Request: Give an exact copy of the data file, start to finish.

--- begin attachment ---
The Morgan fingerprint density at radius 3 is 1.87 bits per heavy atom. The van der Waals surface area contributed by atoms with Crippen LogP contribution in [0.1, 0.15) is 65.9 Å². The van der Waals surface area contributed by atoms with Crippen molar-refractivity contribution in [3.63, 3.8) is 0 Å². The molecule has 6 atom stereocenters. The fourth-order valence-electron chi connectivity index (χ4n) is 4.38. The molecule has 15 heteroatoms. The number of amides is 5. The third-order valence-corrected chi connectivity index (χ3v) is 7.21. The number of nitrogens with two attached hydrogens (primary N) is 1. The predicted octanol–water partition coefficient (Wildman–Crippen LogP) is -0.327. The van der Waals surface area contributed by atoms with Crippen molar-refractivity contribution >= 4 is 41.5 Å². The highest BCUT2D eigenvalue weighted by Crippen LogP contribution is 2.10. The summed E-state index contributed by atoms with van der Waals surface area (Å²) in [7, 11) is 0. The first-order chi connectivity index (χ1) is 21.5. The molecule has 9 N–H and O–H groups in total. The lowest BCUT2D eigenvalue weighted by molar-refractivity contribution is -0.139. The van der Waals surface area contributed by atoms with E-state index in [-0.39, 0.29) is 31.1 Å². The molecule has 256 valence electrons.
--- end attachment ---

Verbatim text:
The Morgan fingerprint density at radius 3 is 1.87 bits per heavy atom. The van der Waals surface area contributed by atoms with Crippen LogP contribution in [0.1, 0.15) is 65.9 Å². The van der Waals surface area contributed by atoms with Crippen molar-refractivity contribution in [3.63, 3.8) is 0 Å². The molecule has 6 atom stereocenters. The fourth-order valence-electron chi connectivity index (χ4n) is 4.38. The molecule has 15 heteroatoms. The number of amides is 5. The third-order valence-corrected chi connectivity index (χ3v) is 7.21. The number of nitrogens with two attached hydrogens (primary N) is 1. The predicted octanol–water partition coefficient (Wildman–Crippen LogP) is -0.327. The van der Waals surface area contributed by atoms with Crippen molar-refractivity contribution >= 4 is 41.5 Å². The highest BCUT2D eigenvalue weighted by Crippen LogP contribution is 2.10. The summed E-state index contributed by atoms with van der Waals surface area (Å²) in [7, 11) is 0. The first-order chi connectivity index (χ1) is 21.5. The molecule has 9 N–H and O–H groups in total. The lowest BCUT2D eigenvalue weighted by molar-refractivity contribution is -0.139. The van der Waals surface area contributed by atoms with E-state index in [-0.39, 0.29) is 31.1 Å². The molecule has 256 valence electrons.